4 Tips For Companies To Shield Against Phishing Scams, Law360, ft. Stefan Dandelles

Posted Apr 24, 2018

Stefan R. Dandelles, partner in the Kaufman Dolowich & Voluck Chicago office, was quoted in a Law360 article written by Jeff Sistrunk.

Law360 (April 20, 2018, 8:20 PM EDT) — A recent report by specialty insurer Beazley detailing the prevalence of email-based “phishing” theft schemes illustrates the need for companies to build up robust defenses including employee education, preventative policies and insurance tailored to such risks, experts say.

Scope Out Social Engineering Coverage

“Some insurers are asking more rigorous questions regarding funds transfer policies and procedures,” explained Kaufman Dolowich Voluck LLP managing partner Stefan Dandelles. “In the application, if an insured wants social engineering coverage, there is often a separate page or rider to the application that is narrowly tailored to that coverage, and it will ask, among other things, whether the prospective policyholder has any verification procedures in place.”

“Brokers know which insurers they can go to for social engineering coverage with a lower threshold, perhaps without a separate application or conditions precedent in the policy,” Dandelles said.

According to Dandelles, some insurers are offering different retentions or limits depending on how many conditions a prospective policyholder is willing to fulfill.

“For instance, [an insurer] may say if a prospective policyholder doesn’t want the extra application or conditions precedent, it will only get a limit of ‘X’ or a high retention amount,” he said. “On the other hand, if the policyholder agrees to a full application and a verification procedure built into the policy, the insurer may offer higher limits or a lower retention.”

Don’t Use Insurance as a Crutch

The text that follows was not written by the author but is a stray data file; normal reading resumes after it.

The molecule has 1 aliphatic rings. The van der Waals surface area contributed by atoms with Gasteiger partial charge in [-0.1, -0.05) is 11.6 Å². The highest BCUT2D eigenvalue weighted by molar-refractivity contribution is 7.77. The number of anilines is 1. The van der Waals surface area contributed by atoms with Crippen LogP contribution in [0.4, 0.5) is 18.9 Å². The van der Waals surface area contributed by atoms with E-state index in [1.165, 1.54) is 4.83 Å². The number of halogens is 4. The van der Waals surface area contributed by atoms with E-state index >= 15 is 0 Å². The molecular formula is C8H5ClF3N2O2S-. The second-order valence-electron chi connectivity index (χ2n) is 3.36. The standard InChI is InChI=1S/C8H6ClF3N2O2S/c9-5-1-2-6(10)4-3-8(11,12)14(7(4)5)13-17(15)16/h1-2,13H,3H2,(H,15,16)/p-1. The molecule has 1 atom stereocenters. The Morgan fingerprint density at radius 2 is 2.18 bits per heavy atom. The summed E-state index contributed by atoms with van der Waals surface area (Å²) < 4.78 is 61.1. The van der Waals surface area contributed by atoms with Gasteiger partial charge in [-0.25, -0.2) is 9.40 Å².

“I don’t think anyone wants the moral hazard associated with companies looking at insurance as an easy backstop and saying, ‘I don’t need a verification process because I will get coverage if I get duped,'” Dandelles said. “A company should want to implement best practices to avoid having to turn to their insurance coverage at all.”

Dandelles noted that a company may incur a number of “soft costs” due to a social engineering incident that won’t be picked up by insurance, including loss of reputation, decline in employee productivity and payments to outside lawyers, IT vendors and other consultants.

“Every policyholder should be keenly aware of these other exposures and implement training and proper protocols to prevent these incidents,” he said.

If policyholders fail to maintain adequate preventative measures and insurers end up paying out more social engineering losses as a result, the availability of specialized coverage would decline and premiums would rise, according to Dandelles.

But on the other hand, he said, if policyholders “take appropriate and necessary steps to avoid or at least limit these losses, and the insurance market becomes more comfortable that the companies they are insuring are doing the right thing, policyholders will likely see a positive impact on what’s available to them and at what cost.”

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